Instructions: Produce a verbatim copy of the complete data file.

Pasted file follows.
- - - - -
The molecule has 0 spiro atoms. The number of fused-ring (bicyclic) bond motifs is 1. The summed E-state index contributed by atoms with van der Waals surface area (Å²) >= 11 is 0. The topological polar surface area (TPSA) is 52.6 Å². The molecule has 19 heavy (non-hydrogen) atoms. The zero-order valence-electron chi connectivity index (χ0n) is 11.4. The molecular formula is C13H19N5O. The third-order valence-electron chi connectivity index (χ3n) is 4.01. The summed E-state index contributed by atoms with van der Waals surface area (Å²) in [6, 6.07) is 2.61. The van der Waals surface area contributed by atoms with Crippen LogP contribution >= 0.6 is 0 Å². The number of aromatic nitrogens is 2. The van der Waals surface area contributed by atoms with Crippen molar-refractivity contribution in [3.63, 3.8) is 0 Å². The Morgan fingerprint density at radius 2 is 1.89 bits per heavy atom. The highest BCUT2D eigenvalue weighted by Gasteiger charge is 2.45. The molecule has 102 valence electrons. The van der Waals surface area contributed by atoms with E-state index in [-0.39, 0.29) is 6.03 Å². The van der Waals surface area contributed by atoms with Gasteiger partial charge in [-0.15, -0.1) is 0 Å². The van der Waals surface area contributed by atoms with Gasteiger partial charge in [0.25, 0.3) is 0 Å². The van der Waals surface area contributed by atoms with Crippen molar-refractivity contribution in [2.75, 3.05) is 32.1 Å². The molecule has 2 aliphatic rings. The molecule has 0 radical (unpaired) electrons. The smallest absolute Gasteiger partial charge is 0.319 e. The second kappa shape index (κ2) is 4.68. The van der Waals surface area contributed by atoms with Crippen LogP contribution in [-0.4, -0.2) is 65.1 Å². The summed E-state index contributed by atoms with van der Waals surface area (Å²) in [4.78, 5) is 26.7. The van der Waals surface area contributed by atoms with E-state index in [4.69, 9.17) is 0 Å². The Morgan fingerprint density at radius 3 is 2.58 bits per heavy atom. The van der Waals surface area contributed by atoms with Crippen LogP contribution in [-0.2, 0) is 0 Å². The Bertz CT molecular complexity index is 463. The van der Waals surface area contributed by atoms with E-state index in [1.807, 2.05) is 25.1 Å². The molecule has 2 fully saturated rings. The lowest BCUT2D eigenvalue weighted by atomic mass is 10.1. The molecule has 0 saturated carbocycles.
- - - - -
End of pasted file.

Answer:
The molecule has 0 spiro atoms. The number of fused-ring (bicyclic) bond motifs is 1. The summed E-state index contributed by atoms with van der Waals surface area (Å²) >= 11 is 0. The topological polar surface area (TPSA) is 52.6 Å². The molecule has 19 heavy (non-hydrogen) atoms. The zero-order valence-electron chi connectivity index (χ0n) is 11.4. The molecular formula is C13H19N5O. The third-order valence-electron chi connectivity index (χ3n) is 4.01. The summed E-state index contributed by atoms with van der Waals surface area (Å²) in [6, 6.07) is 2.61. The van der Waals surface area contributed by atoms with Crippen LogP contribution >= 0.6 is 0 Å². The number of aromatic nitrogens is 2. The van der Waals surface area contributed by atoms with Crippen molar-refractivity contribution in [3.63, 3.8) is 0 Å². The Morgan fingerprint density at radius 2 is 1.89 bits per heavy atom. The highest BCUT2D eigenvalue weighted by Gasteiger charge is 2.45. The molecule has 102 valence electrons. The van der Waals surface area contributed by atoms with E-state index in [-0.39, 0.29) is 6.03 Å². The van der Waals surface area contributed by atoms with Gasteiger partial charge in [-0.15, -0.1) is 0 Å². The van der Waals surface area contributed by atoms with Gasteiger partial charge in [0.25, 0.3) is 0 Å². The van der Waals surface area contributed by atoms with Crippen molar-refractivity contribution in [2.75, 3.05) is 32.1 Å². The molecule has 2 aliphatic rings. The molecule has 0 radical (unpaired) electrons. The smallest absolute Gasteiger partial charge is 0.319 e. The second kappa shape index (κ2) is 4.68. The van der Waals surface area contributed by atoms with Crippen LogP contribution in [-0.4, -0.2) is 65.1 Å². The summed E-state index contributed by atoms with van der Waals surface area (Å²) in [4.78, 5) is 26.7. The van der Waals surface area contributed by atoms with E-state index in [4.69, 9.17) is 0 Å². The Morgan fingerprint density at radius 3 is 2.58 bits per heavy atom. The van der Waals surface area contributed by atoms with Crippen LogP contribution in [-0.2, 0) is 0 Å². The Bertz CT molecular complexity index is 463. The van der Waals surface area contributed by atoms with E-state index in [1.807, 2.05) is 25.1 Å². The molecule has 2 fully saturated rings. The lowest BCUT2D eigenvalue weighted by atomic mass is 10.1. The molecule has 0 saturated carbocycles.